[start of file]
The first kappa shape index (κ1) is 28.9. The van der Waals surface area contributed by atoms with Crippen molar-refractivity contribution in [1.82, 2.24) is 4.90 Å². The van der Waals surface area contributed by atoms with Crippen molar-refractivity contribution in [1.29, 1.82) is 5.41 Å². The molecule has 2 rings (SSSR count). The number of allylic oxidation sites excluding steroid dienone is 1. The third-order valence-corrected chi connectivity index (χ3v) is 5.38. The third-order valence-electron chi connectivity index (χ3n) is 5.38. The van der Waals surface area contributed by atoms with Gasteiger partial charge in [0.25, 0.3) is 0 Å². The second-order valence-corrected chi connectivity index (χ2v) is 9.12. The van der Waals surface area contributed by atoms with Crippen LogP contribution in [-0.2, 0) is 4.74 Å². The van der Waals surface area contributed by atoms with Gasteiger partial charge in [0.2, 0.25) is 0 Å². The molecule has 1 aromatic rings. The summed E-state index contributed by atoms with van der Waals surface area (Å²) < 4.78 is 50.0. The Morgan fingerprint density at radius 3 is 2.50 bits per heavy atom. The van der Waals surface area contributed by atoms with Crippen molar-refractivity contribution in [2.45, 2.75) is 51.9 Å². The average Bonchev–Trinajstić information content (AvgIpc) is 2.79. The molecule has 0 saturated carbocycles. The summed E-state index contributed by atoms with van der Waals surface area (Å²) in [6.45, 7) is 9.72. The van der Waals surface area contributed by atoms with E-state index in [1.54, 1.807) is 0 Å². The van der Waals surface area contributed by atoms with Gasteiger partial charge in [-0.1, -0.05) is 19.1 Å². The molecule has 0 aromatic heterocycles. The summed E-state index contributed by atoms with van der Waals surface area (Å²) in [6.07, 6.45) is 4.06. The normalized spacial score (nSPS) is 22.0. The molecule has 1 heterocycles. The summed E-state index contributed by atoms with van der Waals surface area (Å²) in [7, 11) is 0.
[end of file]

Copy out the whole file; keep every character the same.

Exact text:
The first kappa shape index (κ1) is 28.9. The van der Waals surface area contributed by atoms with Crippen molar-refractivity contribution in [1.82, 2.24) is 4.90 Å². The van der Waals surface area contributed by atoms with Crippen molar-refractivity contribution in [1.29, 1.82) is 5.41 Å². The molecule has 2 rings (SSSR count). The number of allylic oxidation sites excluding steroid dienone is 1. The third-order valence-corrected chi connectivity index (χ3v) is 5.38. The third-order valence-electron chi connectivity index (χ3n) is 5.38. The van der Waals surface area contributed by atoms with Gasteiger partial charge in [0.25, 0.3) is 0 Å². The second-order valence-corrected chi connectivity index (χ2v) is 9.12. The van der Waals surface area contributed by atoms with Crippen LogP contribution in [-0.2, 0) is 4.74 Å². The van der Waals surface area contributed by atoms with Gasteiger partial charge in [0.2, 0.25) is 0 Å². The molecule has 1 aromatic rings. The summed E-state index contributed by atoms with van der Waals surface area (Å²) < 4.78 is 50.0. The Morgan fingerprint density at radius 3 is 2.50 bits per heavy atom. The van der Waals surface area contributed by atoms with Crippen molar-refractivity contribution in [2.45, 2.75) is 51.9 Å². The average Bonchev–Trinajstić information content (AvgIpc) is 2.79. The molecule has 0 saturated carbocycles. The summed E-state index contributed by atoms with van der Waals surface area (Å²) in [6.45, 7) is 9.72. The van der Waals surface area contributed by atoms with E-state index in [1.54, 1.807) is 0 Å². The van der Waals surface area contributed by atoms with Gasteiger partial charge in [-0.1, -0.05) is 19.1 Å². The molecule has 0 aromatic heterocycles. The summed E-state index contributed by atoms with van der Waals surface area (Å²) in [6.07, 6.45) is 4.06. The normalized spacial score (nSPS) is 22.0. The molecule has 1 heterocycles. The summed E-state index contributed by atoms with van der Waals surface area (Å²) in [7, 11) is 0.